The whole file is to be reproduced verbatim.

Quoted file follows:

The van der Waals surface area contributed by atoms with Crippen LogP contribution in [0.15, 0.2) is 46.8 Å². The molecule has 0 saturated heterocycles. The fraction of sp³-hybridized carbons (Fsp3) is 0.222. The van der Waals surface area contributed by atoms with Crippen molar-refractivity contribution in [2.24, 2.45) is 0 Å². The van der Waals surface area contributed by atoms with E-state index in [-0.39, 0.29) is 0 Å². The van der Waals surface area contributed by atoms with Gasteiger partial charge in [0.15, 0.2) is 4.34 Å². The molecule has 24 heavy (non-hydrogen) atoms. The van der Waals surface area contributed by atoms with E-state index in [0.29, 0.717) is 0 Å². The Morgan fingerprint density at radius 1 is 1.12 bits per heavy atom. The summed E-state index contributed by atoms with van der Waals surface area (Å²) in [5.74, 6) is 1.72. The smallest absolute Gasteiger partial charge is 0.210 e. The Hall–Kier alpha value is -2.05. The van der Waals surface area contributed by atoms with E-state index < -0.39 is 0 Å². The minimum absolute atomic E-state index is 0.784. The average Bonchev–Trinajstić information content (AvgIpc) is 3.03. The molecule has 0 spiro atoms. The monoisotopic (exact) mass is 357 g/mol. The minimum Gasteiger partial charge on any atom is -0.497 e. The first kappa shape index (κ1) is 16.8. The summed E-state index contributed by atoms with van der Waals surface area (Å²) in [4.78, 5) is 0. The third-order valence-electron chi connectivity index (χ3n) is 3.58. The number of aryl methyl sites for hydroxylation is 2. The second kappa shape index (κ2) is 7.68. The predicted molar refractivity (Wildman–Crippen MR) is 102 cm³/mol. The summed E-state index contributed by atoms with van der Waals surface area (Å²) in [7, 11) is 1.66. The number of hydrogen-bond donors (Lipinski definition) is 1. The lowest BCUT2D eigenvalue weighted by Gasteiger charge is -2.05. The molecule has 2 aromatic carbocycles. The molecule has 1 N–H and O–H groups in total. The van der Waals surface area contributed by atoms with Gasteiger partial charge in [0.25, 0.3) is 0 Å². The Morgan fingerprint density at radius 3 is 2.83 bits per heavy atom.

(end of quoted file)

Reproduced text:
The van der Waals surface area contributed by atoms with Crippen LogP contribution in [0.15, 0.2) is 46.8 Å². The molecule has 0 saturated heterocycles. The fraction of sp³-hybridized carbons (Fsp3) is 0.222. The van der Waals surface area contributed by atoms with Crippen molar-refractivity contribution in [2.24, 2.45) is 0 Å². The van der Waals surface area contributed by atoms with E-state index in [-0.39, 0.29) is 0 Å². The van der Waals surface area contributed by atoms with Gasteiger partial charge in [0.15, 0.2) is 4.34 Å². The molecule has 24 heavy (non-hydrogen) atoms. The van der Waals surface area contributed by atoms with E-state index in [0.29, 0.717) is 0 Å². The Morgan fingerprint density at radius 1 is 1.12 bits per heavy atom. The summed E-state index contributed by atoms with van der Waals surface area (Å²) in [5.74, 6) is 1.72. The smallest absolute Gasteiger partial charge is 0.210 e. The Hall–Kier alpha value is -2.05. The van der Waals surface area contributed by atoms with E-state index < -0.39 is 0 Å². The minimum absolute atomic E-state index is 0.784. The average Bonchev–Trinajstić information content (AvgIpc) is 3.03. The molecule has 0 spiro atoms. The monoisotopic (exact) mass is 357 g/mol. The minimum Gasteiger partial charge on any atom is -0.497 e. The first kappa shape index (κ1) is 16.8. The summed E-state index contributed by atoms with van der Waals surface area (Å²) in [4.78, 5) is 0. The third-order valence-electron chi connectivity index (χ3n) is 3.58. The number of aryl methyl sites for hydroxylation is 2. The second kappa shape index (κ2) is 7.68. The predicted molar refractivity (Wildman–Crippen MR) is 102 cm³/mol. The summed E-state index contributed by atoms with van der Waals surface area (Å²) in [7, 11) is 1.66. The number of hydrogen-bond donors (Lipinski definition) is 1. The lowest BCUT2D eigenvalue weighted by Gasteiger charge is -2.05. The molecule has 2 aromatic carbocycles. The molecule has 1 N–H and O–H groups in total. The van der Waals surface area contributed by atoms with Gasteiger partial charge in [0.25, 0.3) is 0 Å². The Morgan fingerprint density at radius 3 is 2.83 bits per heavy atom.